Month: December 2016

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It’s hard to believe Jessica Leggett joined the MAF Board of Directors just a few months ago – it feels like she’s been with us forever! Jessica joined the Board this past summer, and she’s hit the ground running. She supported us in the preparations for the Lending Circles Summit, delivered remarks at the MAFter Party, and even joined us for our holiday party at Urban Putt! But most importantly, she’s leveraged her investment, entrepreneurial, and business experience to provide invaluable guidance to us on our development efforts.

Here’s a little about Jessica.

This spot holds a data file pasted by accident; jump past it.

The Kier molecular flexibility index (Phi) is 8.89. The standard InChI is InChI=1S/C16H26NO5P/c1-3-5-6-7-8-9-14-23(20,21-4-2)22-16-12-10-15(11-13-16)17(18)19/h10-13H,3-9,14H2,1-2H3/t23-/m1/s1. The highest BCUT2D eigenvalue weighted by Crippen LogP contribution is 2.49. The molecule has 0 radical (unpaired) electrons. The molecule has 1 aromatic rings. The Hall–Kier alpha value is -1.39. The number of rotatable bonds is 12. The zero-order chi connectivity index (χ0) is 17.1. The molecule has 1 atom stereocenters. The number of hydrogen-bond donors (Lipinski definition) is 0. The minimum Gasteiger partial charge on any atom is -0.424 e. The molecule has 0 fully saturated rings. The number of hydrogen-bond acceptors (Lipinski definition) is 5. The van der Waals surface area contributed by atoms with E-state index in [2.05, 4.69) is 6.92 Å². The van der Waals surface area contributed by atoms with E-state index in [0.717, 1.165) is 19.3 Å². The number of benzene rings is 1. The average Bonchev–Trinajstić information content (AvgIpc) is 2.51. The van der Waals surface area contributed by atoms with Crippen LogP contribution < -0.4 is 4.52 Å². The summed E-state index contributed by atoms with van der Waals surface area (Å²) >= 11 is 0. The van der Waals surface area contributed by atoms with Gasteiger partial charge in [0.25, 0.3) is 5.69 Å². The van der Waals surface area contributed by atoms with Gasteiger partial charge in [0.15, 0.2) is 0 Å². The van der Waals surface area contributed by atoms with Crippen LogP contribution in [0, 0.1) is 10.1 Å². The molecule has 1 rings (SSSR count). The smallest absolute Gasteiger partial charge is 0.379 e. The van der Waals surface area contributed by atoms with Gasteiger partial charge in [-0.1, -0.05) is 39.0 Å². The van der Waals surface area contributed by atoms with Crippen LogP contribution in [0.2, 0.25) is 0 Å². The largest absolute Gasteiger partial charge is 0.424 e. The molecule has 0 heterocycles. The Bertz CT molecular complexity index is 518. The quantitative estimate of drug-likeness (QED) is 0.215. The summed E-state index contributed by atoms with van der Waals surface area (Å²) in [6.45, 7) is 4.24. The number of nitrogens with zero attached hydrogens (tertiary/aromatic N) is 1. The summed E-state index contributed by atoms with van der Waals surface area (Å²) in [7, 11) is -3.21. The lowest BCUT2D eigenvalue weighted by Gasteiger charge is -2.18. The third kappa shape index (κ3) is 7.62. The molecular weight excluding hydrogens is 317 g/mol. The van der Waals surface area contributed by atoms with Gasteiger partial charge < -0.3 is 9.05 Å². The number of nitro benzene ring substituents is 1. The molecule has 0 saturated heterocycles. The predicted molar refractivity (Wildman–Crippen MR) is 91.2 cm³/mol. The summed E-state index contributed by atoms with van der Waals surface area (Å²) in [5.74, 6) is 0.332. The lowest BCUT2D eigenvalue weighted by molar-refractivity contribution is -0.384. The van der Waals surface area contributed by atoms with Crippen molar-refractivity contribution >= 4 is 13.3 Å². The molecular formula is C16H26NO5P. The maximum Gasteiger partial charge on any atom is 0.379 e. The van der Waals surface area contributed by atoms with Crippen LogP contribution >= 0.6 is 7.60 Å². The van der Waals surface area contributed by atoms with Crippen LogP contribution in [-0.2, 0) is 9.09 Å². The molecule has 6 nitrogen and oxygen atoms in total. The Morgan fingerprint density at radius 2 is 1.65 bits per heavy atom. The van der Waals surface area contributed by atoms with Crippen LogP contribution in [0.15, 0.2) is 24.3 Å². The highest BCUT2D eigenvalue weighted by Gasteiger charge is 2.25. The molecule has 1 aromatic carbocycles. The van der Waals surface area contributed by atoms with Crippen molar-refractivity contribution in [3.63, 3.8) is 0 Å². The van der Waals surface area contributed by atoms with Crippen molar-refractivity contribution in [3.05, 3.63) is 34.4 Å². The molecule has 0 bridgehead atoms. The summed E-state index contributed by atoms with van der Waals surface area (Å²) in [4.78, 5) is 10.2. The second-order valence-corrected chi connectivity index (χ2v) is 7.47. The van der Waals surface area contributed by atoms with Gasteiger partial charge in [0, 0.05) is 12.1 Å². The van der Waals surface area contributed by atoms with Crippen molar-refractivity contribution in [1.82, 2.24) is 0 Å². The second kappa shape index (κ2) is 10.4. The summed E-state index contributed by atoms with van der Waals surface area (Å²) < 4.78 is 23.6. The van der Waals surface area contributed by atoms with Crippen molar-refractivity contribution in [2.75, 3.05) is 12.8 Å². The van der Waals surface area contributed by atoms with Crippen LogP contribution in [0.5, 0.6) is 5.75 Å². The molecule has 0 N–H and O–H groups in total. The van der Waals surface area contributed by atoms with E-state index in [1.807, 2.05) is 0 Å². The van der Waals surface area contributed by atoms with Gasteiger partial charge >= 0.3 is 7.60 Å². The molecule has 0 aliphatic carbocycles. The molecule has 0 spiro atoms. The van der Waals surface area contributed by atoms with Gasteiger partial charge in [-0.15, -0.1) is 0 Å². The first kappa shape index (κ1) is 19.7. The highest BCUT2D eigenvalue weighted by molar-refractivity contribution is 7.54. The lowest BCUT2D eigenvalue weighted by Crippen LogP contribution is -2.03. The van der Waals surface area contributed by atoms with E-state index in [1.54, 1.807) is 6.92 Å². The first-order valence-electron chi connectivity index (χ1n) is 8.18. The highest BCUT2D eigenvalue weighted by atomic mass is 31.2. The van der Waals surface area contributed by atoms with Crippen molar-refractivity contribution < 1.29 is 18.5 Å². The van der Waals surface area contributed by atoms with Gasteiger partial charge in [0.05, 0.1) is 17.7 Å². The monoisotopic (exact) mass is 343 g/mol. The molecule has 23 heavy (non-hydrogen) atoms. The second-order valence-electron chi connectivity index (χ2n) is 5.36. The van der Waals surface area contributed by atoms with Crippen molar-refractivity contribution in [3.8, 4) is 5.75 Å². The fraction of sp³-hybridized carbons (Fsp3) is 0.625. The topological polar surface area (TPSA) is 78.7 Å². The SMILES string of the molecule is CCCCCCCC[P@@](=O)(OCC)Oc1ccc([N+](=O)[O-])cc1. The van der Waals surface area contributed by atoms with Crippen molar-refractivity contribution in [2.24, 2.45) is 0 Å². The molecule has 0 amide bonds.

What do you do in addition to being a MAF Board Member?

I run my own business: 7 Gold, an angel-investing platform that invests in mission-driven, early-stage businesses. I started 7 Gold almost 3 years ago after working for several large investment firms in New York.

How did you first “meet” MAF? What inspired you to join the Board?jessica-leggett-headshot

When I first moved to the Bay Area, I got involved in the Tipping Point Community. I had been involved at the Board level with an organization back in New York, and I wanted to find a way to get involved out here. Being a Tipping Point grantee is a badge of honor, so it said a lot to me about MAF that they’d earned that recognition. I was interested in FinTech businesses – I’d invested in one. So MAF caught my attention.

In my non-MAF work, I’m meeting and working with a lot of companies that are very innovative, and that are at the stage of focusing on rapid growth – and changing the world! I’m excited to take the exposure I have in my for-profit work and apply it to MAF’s continued growth.